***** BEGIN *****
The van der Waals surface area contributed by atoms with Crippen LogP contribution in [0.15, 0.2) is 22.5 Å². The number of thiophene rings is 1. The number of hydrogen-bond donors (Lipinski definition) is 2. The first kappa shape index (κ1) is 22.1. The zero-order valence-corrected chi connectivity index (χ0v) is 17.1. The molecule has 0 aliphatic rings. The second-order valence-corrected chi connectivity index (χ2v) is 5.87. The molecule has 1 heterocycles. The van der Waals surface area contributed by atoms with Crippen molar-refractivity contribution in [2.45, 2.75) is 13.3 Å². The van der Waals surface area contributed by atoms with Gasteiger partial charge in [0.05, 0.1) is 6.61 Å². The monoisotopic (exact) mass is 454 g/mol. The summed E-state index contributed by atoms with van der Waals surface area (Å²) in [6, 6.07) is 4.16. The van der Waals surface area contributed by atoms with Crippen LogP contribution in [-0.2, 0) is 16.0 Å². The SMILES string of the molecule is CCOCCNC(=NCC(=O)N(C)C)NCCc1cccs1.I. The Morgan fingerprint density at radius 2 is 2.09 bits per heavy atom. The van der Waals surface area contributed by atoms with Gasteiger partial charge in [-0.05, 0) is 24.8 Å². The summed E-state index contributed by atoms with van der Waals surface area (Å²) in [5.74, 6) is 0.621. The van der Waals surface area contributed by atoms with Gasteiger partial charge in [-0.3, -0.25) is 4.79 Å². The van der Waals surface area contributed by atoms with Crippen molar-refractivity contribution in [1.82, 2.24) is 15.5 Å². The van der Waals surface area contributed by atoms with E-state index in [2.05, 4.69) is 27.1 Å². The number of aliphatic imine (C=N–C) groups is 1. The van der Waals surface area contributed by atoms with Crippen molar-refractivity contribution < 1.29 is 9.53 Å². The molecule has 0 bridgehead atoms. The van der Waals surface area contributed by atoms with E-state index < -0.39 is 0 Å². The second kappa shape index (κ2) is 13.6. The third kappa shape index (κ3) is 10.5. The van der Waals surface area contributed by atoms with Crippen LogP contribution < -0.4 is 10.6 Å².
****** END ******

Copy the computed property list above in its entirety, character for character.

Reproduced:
The van der Waals surface area contributed by atoms with Crippen LogP contribution in [0.15, 0.2) is 22.5 Å². The number of thiophene rings is 1. The number of hydrogen-bond donors (Lipinski definition) is 2. The first kappa shape index (κ1) is 22.1. The zero-order valence-corrected chi connectivity index (χ0v) is 17.1. The molecule has 0 aliphatic rings. The second-order valence-corrected chi connectivity index (χ2v) is 5.87. The molecule has 1 heterocycles. The van der Waals surface area contributed by atoms with Crippen molar-refractivity contribution in [2.45, 2.75) is 13.3 Å². The van der Waals surface area contributed by atoms with Gasteiger partial charge in [0.05, 0.1) is 6.61 Å². The monoisotopic (exact) mass is 454 g/mol. The summed E-state index contributed by atoms with van der Waals surface area (Å²) in [6, 6.07) is 4.16. The van der Waals surface area contributed by atoms with Crippen LogP contribution in [-0.2, 0) is 16.0 Å². The SMILES string of the molecule is CCOCCNC(=NCC(=O)N(C)C)NCCc1cccs1.I. The Morgan fingerprint density at radius 2 is 2.09 bits per heavy atom. The van der Waals surface area contributed by atoms with Gasteiger partial charge in [-0.05, 0) is 24.8 Å². The summed E-state index contributed by atoms with van der Waals surface area (Å²) in [5.74, 6) is 0.621. The van der Waals surface area contributed by atoms with Gasteiger partial charge in [-0.3, -0.25) is 4.79 Å². The van der Waals surface area contributed by atoms with Crippen molar-refractivity contribution in [1.82, 2.24) is 15.5 Å². The van der Waals surface area contributed by atoms with E-state index in [2.05, 4.69) is 27.1 Å². The number of aliphatic imine (C=N–C) groups is 1. The van der Waals surface area contributed by atoms with Crippen molar-refractivity contribution < 1.29 is 9.53 Å². The molecule has 0 bridgehead atoms. The van der Waals surface area contributed by atoms with E-state index < -0.39 is 0 Å². The second kappa shape index (κ2) is 13.6. The third kappa shape index (κ3) is 10.5. The van der Waals surface area contributed by atoms with Crippen LogP contribution < -0.4 is 10.6 Å².